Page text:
Nothing is more important in the setting of security prices than accurate, relevant, unbiased and timely information about the issuer’s activities, expressed through financial reporting.
That’s where accounting matters. In my view, the current US accounting standard setter, the Financial Accounting Standards Board (FASB), is far superior to the standard setter it replaced almost fifty years ago. Yet in recent years, FASB has devoted much of its efforts to simplification of its standards and moved away from initiating projects that would provide greater informational benefits to investors.
In late 2020, five persons with accounting backgrounds, and possessing various experiences in the capital markets, met online and discussed recent FASB output and agenda decisions. They found much that concerned them, and joined together in writing a letter setting out their concerns to the Financial Accounting Foundation (FAF) and to the Securities & Exchange Commission.
The writers called themselves the “Alliance of Concerned Investors.” I hope you would find their letter thought-provoking. The letter can be found in this link:
The letter was re-sent to newly installed SEC Chairman Gary Gensler in April, 2021. That particular correspondence may also interest you and can be found at this link:
On March 31, 2022, the SEC issued Staff Accounting Bulletin 121, regarding accounting and disclosure practices applied to cryptocurrencies. The Alliance of Concerned Investors issued a letter in support of the SEC's action, found at this link:
Another very direct message to the Financial Accounting Foundation was sent on April 9, 2021 by a pair of accounting analysts at the Capital Group/American Funds. It can be found at this link:
These letters are presented here because the correspondence is not publicly available on the FAF, FASB or SEC websites. These letters, and others, should be of interest to investors. Posting them here provides a single web-stop for finding food for thought about the state of rule-making and oversight of the accounting profession.
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Other correspondences that illustrate investors’ desires for more representation in the accounting standard-setting process and financial regulation appear below.
The Council of Institutional Investors also wrote to Chairman Gensler in April, 2021, and voicing their hope that the new SEC Chief Accountant will have “a deep understanding and appreciation for the needs of investors.” The link to the letter can be found here:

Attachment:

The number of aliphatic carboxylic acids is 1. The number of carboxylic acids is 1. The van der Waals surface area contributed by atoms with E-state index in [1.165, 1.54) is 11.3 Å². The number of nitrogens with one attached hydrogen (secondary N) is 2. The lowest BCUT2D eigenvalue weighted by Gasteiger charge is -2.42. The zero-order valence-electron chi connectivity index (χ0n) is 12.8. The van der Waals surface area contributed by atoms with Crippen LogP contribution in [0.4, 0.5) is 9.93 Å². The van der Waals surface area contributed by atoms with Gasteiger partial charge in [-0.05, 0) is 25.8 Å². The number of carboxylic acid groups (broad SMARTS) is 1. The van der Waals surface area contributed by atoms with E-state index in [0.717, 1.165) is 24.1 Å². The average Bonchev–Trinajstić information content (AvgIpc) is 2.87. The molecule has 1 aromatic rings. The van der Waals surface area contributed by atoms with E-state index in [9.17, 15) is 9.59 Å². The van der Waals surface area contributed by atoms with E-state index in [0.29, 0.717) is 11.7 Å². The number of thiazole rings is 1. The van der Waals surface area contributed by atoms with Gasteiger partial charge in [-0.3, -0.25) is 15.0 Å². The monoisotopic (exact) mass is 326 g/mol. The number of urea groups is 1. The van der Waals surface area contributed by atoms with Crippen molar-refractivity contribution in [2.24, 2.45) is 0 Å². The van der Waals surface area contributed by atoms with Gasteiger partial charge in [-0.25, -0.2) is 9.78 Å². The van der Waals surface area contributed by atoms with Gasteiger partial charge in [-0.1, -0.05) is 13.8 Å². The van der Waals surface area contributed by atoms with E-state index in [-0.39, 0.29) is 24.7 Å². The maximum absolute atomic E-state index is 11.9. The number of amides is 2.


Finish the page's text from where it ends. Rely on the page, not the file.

Public Company Accounting Oversight Board (PCAOB) Letters
The PCAOB has been in turmoil for the past several years, and much has been happening lately. The following letters discuss the Board’s shortcomings, illustrating the need for recent changes at the Board level.
- After the PCAOB was reconstituted in early 2022, the Alliance of Concerned Investors drafted recommendations for action by the Board. The link to the letter can be found here.
- This is an open letter to SEC Chairman Gary Gensler, posted in the Harvard Law School Forum on Corporate Governance. This letter is notable not just for its content, but because it was signed by former members of the Public Company Accounting Oversight Board (PCAOB or Board) Investor Advisory Group (IAG).
- The Project On Government Oversight sent this letter on May 26, 2021 to Gary Gensler, which carried the same message as the one above, but with an added grievance: the “revolving door” problem with the Big Four and their regulators. For more on the revolving door problem, see this commentary by the Revolving Door Project.
- A call to Gary Gensler for reforming not just the PCAOB, but for reforming the entire financial reporting infrastructure from a group of interested academics, former regulators and investors, and including all members of the Alliance of Concerned Investors.
- Finally, this letter from Senators Warren and Sanders on May 25, 2021 called upon SEC Chairman Gensler “to immediately remove and replace the sitting members of the Public Company Accounting Oversight Board (PCAOB).” On June 4, 2021, he began that process with the firing of Chairman William Duhnke III.